This time, Edison wants $19.8 million for long-term incentives, which include non-qualified stock options, restricted stock units and performance shares. All are awarded to executives or to managers immediately below them.

In its brief to state regulators, Edison says that executive compensation consists of base pay, pensions, benefits and short-term and long-term incentives. Of those, long-term incentives make up more than half of executives’ total pay, Edison wrote. And since customers already have to pay for the other parts of executive compensation, they should pay for  the long-term incentives as well.

In the big picture, the rate increase will benefit the local economy by generating some 13,000 jobs as it upgrades infrastructure and branches out into new technologies, Edison said. About 10,000 of those will be non-utility jobs, Worden said.

TURN and the ratepayer advocate hope the PUC will continue to say no, given the tight budget most Americans find themselves on nowadays.

More Money, More Improvements

The $7 million TURN says will go toward building infrastructure for electric vehicles in Southern California will be largely for naught, as it isn’t needed and won’t be used, TURN said.

But Edison’s hands are tied by federal regulations, Worden said. Right now, the utility is working with the auto companies to build infrastructure for electric vehicles.

The $11 million TURN says Edison will spend creating images of buildings and infrastructure will actually be used to convert the utility’s paper maps of the electric grid to electronic ones, Worden said. This new virtual system will connect with GPS so Edison can respond to power outages faster.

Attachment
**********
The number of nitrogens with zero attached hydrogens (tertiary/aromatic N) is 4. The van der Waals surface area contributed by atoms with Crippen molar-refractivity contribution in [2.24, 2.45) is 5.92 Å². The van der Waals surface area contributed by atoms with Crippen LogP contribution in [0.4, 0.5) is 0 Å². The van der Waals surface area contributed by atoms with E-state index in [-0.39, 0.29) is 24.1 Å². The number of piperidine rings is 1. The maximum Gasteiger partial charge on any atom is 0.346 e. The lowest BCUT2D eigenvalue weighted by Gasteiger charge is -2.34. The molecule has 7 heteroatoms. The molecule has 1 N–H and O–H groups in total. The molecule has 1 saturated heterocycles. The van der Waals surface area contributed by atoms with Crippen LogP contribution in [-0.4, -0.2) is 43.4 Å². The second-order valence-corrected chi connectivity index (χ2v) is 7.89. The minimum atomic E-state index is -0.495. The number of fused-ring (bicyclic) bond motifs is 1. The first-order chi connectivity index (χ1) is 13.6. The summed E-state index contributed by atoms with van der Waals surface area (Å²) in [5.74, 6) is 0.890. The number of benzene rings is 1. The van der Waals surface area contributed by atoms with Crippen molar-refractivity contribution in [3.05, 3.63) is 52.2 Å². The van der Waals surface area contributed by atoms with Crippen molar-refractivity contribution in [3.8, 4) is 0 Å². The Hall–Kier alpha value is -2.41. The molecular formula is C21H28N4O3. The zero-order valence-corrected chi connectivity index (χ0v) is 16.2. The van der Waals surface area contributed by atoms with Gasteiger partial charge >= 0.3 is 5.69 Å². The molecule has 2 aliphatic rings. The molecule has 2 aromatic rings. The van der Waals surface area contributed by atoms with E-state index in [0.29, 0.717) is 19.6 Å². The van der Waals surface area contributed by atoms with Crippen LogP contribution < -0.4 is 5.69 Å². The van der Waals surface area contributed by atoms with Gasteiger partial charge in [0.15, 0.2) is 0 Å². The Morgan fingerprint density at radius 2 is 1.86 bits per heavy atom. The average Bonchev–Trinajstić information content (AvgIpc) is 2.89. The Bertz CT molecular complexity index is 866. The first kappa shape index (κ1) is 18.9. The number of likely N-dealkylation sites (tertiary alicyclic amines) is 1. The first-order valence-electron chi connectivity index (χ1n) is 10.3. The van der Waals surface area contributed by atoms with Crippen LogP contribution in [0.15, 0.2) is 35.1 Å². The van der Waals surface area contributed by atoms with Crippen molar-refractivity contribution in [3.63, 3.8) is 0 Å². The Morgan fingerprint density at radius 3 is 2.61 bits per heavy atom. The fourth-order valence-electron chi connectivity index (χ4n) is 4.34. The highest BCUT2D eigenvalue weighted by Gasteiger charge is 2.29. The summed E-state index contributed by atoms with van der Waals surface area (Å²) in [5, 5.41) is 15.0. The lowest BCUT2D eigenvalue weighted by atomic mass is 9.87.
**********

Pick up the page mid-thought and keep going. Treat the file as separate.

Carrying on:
What it is asking for is fair, Edison says, and if it gets what it wants, customers will continue to pay rates at or below the national average.

But comparing Edison’s rates to the national average just doesn’t cut it, the DRA says in its brief to the PUC: Edison’s residential customers actually pay more than the California average for energy.

Edison customers use less energy than the national average, something the company doesn’t factor in, which makes its cost measurements misleading, the ratepayer advocate writes.

As we said above, if Edison gets the increase it proposed, revenues will total $6.3 billion for 2012. About $3.7 billion of that—60 percent—would cover the cost of investments Edison has already made, and which are in the ground today. Those include transformers, meters, wiring, etc., Worden said.

Going Up

Mark Pocta, program manager for the DRA, says that no matter how you paint it, the test year, 2012, is almost over and that is not good for the ratepayer.

The first year of every three-year period under the rate increase is designated as the “test year.” Normally, state regulators reach a decision by the beginning of the test year, so new rates can take effect.  But now the test year is nearly over, and there is still no decision. That mean’s 2012′s increase will be charged in following years.

This sort of a delay is highly unusual, Potca said. ”It’s going to be a pretty sizable increase (on the ratepayer) because of all these things coming together,” Pocta said.